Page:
The world generates close to 50 million tonnes of e-waste annually as consumers and businesses throw out their old smartphones, computers
Only a small percentage of the refuse, which contains valuable and reusable materials such as metals and rare earth elements vital for electronic equipment, is ever recycled.
The United Nations, the World Economic Forum and the World Business Council for Sustainable Development, one of the wealthy and powerful gathered in Davos this week, also launched the first global call for action to cancel what is the fastest growing waste flow on the planet.
“That is needed because if things don’t change by 2050 we will have 120 million tonnes annually of e-waste,” Ruediger Kuehr, programme director at United Nations University and an expert in e-waste, told AFP.
“That is not too far away from today. It will have an effect on the resource accessibility and it is impacting the lives of many, many folks, particularly in developing nations.”
Only 20 percent of electronics are currently recycled, with countless tonnes end up in landfills, wrongly mixed with metal waste, or agreeing to poorer states for a fee.
As plastic waste has become a hot-button problem in the last couple of decades, organisers of the telephone for a”worldwide reboot” on e-waste hope authorities, consumers and businesses will explore methods of reusing or repurposing electronic equipment to restrict the environmental fallout.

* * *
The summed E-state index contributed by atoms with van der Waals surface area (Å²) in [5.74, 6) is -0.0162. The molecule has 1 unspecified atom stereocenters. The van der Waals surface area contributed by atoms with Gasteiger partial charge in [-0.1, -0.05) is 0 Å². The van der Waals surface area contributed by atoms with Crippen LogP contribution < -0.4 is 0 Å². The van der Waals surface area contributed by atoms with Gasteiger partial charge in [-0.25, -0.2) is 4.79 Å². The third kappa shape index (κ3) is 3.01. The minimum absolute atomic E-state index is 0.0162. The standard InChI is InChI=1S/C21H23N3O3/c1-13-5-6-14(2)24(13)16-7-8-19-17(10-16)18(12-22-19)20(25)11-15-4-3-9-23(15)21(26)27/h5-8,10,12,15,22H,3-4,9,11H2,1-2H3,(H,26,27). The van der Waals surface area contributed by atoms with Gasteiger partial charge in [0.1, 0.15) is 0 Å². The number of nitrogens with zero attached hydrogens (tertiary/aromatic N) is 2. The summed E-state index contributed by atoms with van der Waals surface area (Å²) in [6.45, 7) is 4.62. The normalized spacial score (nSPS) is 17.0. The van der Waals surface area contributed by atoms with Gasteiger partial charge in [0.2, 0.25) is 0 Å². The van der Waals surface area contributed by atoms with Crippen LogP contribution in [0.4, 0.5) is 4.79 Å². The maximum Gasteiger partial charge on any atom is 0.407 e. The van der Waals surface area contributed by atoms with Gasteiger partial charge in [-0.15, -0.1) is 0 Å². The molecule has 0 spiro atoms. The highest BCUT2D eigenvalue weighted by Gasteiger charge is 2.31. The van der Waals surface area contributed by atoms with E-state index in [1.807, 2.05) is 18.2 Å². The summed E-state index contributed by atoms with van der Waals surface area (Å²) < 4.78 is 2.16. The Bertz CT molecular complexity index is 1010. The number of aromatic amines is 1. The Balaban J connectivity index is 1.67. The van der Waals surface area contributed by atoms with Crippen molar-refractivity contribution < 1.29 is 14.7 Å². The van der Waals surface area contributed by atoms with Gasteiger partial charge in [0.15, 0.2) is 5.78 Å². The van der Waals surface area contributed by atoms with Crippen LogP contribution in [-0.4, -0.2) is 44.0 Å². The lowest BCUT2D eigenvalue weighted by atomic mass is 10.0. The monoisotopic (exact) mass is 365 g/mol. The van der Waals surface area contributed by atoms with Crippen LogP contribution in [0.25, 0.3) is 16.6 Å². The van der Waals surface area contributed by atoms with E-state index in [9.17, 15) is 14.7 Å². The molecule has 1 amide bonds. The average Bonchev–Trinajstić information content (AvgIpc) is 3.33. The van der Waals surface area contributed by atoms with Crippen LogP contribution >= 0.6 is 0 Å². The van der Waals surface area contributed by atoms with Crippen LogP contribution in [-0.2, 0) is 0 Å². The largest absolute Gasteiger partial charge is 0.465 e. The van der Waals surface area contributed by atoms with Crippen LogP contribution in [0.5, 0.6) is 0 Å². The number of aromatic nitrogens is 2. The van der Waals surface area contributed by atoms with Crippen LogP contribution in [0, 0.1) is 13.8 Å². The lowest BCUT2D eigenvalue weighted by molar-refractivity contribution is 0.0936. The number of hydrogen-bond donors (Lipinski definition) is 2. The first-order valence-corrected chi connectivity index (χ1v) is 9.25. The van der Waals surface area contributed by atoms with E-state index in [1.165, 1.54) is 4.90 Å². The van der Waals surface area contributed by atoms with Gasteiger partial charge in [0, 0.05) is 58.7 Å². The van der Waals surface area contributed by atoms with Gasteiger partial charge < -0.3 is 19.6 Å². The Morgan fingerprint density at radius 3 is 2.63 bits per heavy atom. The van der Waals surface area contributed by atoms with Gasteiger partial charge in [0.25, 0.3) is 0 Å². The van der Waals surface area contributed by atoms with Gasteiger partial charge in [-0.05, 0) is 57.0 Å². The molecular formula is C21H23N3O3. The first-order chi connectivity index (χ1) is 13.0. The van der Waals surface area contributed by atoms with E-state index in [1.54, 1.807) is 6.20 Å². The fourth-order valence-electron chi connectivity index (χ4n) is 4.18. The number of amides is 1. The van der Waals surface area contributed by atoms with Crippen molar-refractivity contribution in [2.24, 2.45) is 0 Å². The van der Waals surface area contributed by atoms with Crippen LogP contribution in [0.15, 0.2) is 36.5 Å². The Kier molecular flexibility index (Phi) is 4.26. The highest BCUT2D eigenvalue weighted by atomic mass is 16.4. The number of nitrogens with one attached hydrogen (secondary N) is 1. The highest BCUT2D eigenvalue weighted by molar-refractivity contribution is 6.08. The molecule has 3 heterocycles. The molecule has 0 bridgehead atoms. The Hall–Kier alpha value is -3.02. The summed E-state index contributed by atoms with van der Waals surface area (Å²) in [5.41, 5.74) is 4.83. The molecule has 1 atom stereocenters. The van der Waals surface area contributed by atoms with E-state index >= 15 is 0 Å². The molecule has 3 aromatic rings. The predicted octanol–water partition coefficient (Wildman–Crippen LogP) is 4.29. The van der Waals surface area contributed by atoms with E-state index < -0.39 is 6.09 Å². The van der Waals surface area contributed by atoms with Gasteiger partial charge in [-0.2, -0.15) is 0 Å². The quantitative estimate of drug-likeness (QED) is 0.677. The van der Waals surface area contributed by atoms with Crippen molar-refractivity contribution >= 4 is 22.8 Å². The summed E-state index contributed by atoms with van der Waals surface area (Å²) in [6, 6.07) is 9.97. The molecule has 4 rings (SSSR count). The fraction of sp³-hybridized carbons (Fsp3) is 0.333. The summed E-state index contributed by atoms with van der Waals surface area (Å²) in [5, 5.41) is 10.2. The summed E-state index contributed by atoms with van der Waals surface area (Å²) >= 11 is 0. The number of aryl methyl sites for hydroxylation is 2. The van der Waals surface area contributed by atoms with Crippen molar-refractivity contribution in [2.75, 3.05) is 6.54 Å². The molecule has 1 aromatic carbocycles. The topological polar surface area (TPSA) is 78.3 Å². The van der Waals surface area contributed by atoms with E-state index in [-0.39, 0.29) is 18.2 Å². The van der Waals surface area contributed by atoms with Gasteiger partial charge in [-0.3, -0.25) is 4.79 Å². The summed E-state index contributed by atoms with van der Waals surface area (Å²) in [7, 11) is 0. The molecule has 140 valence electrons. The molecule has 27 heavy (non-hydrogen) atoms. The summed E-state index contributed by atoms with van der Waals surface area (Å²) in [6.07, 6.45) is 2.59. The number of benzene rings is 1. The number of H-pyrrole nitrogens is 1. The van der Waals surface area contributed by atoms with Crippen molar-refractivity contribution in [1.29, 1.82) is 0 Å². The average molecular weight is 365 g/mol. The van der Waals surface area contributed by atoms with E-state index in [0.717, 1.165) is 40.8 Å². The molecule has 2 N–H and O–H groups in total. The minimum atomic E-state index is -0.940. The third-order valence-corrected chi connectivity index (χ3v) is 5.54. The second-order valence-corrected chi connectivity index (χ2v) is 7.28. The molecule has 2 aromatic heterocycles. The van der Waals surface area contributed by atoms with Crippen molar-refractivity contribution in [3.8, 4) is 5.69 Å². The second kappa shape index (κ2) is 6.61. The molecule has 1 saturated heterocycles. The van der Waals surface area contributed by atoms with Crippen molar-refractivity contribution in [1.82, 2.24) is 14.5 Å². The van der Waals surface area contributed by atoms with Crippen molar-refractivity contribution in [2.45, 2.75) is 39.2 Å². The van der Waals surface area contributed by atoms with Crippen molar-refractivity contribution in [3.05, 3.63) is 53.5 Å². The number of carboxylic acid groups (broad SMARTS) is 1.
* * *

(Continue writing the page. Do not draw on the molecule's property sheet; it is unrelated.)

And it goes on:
Kuehr said better collection networks of e-waste would have a substantial effect, as would technology users properly disposing of the gadgets, rather than stuffing them in cabinets and drawers when a new generation comes out.
The ordinary smartphone comprises up to 60 elements, largely metals, which are precious in the electronics sector due to their high conductivity and clarity.
Yet there is 100 times more gold, for example, at a tonne of mobile phones than in an tonne of gold ore — it is only a case of producing enough demand for recycled materials, based on Kuehr.
“If recyclers are tasked with recycling near to 100% of substances in electronic equipment they will do their very best to do so,” he said.
“At the moment they do not because there is no demand for it — source prices do allow for mining at the floor. Technologically it is possible to recycle virtually all (metals in computers and phones ) but it’s not economically feasible yet and we need economies of scale”
As well as old-generation laptops and phones, regions of e-waste are increasing as society becomes increasingly electrified: toys, medical equipment, furniture and many automotive parts today contain some digital material that may be vaporized and harvested.
E-waste also has a significant influence on health: although it represents only 2 percent of waste in landfill, it accounts for as many as 70% of the hazardous material there.
Developing nations like Nigeria and Pakistan export e-waste for a fee, and an informal economy has grown up as individuals comb through shipments for things to market — potentially exposing them to danger.
“We’re sending our extra equipment to developing countries in order to produce a little bit of money from it and we see a great deal of ecological and health consequences from it,” explained Kuehr.